January 17, 2013

This article said:
Such flexible solar PV systems would typically work in conjunction with a bank of batteries to power critical loads in your home, such as the refrigerator and oven.

Powering an electric oven with a battery bank sounds crazy to me. Lights, refrigerators, electronics, furnace controls & blower yes...but not ovens or water heaters!

January 18, 2013

This is a great topic to address. And a technical challenge that, if solved on the mass scale, will be a great advance in the practical application of renewable generation's real-world functionality.

Fulfilling the load on a microgrid, especially one as small as one home, is very difficult to manage without an adequate electricity bank which is usually a large and expensive set of chemical batteries as you have pointed out. Another challenge is that the typical grid-tie inverter is designed to handle higher input voltage (typically 300 to 500 volts DC) while the typical battery-based inverter input voltage is 24 VDC or 48 VDC. This is an important matter in that the inverter input voltages determines how many solar panels are wired together in series. So, most grid-tie arrays are wired for high voltage over 300 volts (many panels per string) and most battery backup, with or without grid tie, are wired for 48 volts (few panels per string).

Already having a grid-tie solar system and looking for alternative for adding battery backup to the solar grid-tie system on my home, I talked to my contractor and planted the seed. He made no headway for a couple months but when he had the opportunity to discuss the issue with some SMA engineers (a major inverter manufacturer) and they came up with a system that used just 1 Sunny Island inverter with multiple Sunny Boy inverters and a very small and inexpensive $500 battery bank (4 12 volt car-size deep cycle lead acid batteries and some cables). When the grid goes down for an extended period (and it already has in my locale due to a major transformer fire), I have to throw some breakers to isolate my house from the grid, and the Sunny Island comes on first and creates a microgrid, and 5 minutes later per anti-islanding safety regulations, the Sunny Boys start inverting solar power into house power! It functions very well with the Sunny Island telling the Sunny Boys how much power to output and the Sunny Island deciding how much power to draw from the batteries or put back into them. The communication between the Sunny Island and the Sunny Boys is crucial, otherwise the Boys, normally trying to push power to the huge bank - the grid - will corrupt the quality of the electricity and shut the whole system down.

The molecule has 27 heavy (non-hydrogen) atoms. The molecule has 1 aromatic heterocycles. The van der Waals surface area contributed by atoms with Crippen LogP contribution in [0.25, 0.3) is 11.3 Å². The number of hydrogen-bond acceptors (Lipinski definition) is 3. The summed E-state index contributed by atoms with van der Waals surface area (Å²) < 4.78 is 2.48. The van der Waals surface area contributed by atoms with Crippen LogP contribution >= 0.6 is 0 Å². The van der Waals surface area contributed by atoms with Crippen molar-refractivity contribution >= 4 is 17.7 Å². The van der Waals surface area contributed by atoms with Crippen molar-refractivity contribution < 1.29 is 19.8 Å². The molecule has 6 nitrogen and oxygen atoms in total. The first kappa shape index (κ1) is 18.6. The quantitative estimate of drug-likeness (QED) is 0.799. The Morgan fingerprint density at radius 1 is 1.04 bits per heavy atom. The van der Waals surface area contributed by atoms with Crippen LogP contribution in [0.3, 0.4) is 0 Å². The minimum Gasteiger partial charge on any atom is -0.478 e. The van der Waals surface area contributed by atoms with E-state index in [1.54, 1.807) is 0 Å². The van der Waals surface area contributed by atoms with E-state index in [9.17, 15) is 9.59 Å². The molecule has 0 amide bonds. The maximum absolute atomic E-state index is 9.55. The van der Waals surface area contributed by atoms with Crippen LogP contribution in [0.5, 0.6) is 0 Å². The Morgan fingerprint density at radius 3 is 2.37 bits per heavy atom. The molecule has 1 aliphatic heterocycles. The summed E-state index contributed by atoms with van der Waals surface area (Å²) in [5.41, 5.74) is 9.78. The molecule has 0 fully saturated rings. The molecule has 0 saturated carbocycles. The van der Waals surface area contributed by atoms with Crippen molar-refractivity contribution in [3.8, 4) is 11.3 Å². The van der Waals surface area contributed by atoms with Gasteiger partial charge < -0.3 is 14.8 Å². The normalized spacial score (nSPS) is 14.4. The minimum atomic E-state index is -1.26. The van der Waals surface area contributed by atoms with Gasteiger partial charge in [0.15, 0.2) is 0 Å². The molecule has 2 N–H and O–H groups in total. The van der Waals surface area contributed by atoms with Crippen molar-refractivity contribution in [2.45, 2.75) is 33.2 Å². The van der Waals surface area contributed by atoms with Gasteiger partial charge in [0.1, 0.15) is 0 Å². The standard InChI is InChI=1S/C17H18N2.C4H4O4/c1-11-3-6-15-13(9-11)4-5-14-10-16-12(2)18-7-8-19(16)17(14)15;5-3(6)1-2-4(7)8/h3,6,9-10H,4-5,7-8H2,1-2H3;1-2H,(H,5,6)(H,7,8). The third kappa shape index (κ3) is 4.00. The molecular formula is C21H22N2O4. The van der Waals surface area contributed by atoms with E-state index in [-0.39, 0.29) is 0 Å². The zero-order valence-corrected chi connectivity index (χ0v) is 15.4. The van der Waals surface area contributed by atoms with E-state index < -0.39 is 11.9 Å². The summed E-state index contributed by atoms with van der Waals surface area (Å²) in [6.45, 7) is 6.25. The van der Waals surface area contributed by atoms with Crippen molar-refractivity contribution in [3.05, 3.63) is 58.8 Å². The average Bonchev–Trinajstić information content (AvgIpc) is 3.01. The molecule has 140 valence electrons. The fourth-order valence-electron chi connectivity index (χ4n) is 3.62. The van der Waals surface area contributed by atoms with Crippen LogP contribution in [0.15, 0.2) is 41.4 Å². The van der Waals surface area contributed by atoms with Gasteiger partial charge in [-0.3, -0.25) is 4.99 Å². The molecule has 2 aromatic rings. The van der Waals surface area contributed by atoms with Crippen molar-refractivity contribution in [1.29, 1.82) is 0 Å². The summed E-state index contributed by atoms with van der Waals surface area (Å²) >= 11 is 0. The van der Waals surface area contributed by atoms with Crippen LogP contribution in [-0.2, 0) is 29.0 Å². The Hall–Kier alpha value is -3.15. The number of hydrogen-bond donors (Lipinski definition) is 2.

For those who are very well versed in home battery backup systems, you will have detected that 4 car-size batteries does not provide a lot of storage capacity and you are very correct; it is only about 5 usable KWh. But, this microgrid configuration is designed to minimize the cost of the battery subsystem and when there is no renewable power, it only has sufficient power to manage my essential devices like the refrigerator and freezer and some efficient lighting until the sun rises again. And, if push came to shove as in an extended public grid outage, it would require no more devices other than additional batteries, 48 nameplate volts at a time, to increase the bank capacity.

That's one man's experience. And thanks for bringing up this important and practical topic.

March 26, 2013

This exactly the type of material for which I have been searching, recently here in AU an electricity supplier has been given permission to disconnect single line supply runs in the event of a potential bushfire which they define as a total fire ban day and then comes a report that they wish ban all forms of backup supply including generators except in a medical emergency situation.
Could you let me have any material you supply to back my arguments to the political powers to permit backup battery and generator installations and also to back the concept of distributed base load supply
contact me through irgman@bigpond.com
thanking you in advance\